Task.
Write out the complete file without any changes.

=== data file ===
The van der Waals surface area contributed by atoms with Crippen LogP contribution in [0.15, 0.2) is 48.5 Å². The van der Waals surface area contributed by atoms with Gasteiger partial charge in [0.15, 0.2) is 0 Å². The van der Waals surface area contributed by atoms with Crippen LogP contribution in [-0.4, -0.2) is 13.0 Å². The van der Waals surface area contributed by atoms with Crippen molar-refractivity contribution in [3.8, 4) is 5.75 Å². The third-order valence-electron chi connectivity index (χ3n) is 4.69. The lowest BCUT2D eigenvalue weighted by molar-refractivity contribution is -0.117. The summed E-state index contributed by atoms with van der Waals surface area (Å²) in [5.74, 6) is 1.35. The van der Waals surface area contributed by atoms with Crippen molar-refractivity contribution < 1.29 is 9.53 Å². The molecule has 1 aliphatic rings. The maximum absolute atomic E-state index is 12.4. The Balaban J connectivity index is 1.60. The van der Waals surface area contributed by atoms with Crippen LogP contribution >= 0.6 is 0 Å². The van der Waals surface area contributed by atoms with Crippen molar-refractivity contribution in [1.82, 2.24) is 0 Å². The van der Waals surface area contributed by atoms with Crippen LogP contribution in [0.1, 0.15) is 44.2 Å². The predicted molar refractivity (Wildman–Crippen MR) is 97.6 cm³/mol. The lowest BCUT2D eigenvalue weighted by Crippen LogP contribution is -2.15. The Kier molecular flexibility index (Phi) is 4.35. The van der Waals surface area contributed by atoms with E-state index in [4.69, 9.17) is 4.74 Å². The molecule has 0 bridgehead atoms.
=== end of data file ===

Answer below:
The van der Waals surface area contributed by atoms with Crippen LogP contribution in [0.15, 0.2) is 48.5 Å². The van der Waals surface area contributed by atoms with Gasteiger partial charge in [0.15, 0.2) is 0 Å². The van der Waals surface area contributed by atoms with Crippen LogP contribution in [-0.4, -0.2) is 13.0 Å². The van der Waals surface area contributed by atoms with Crippen molar-refractivity contribution in [3.8, 4) is 5.75 Å². The third-order valence-electron chi connectivity index (χ3n) is 4.69. The lowest BCUT2D eigenvalue weighted by molar-refractivity contribution is -0.117. The summed E-state index contributed by atoms with van der Waals surface area (Å²) in [5.74, 6) is 1.35. The van der Waals surface area contributed by atoms with Crippen molar-refractivity contribution < 1.29 is 9.53 Å². The molecule has 1 aliphatic rings. The maximum absolute atomic E-state index is 12.4. The Balaban J connectivity index is 1.60. The van der Waals surface area contributed by atoms with Crippen LogP contribution >= 0.6 is 0 Å². The van der Waals surface area contributed by atoms with Crippen molar-refractivity contribution in [1.82, 2.24) is 0 Å². The van der Waals surface area contributed by atoms with Crippen LogP contribution in [0.1, 0.15) is 44.2 Å². The predicted molar refractivity (Wildman–Crippen MR) is 97.6 cm³/mol. The lowest BCUT2D eigenvalue weighted by Crippen LogP contribution is -2.15. The Kier molecular flexibility index (Phi) is 4.35. The van der Waals surface area contributed by atoms with E-state index in [4.69, 9.17) is 4.74 Å². The molecule has 0 bridgehead atoms.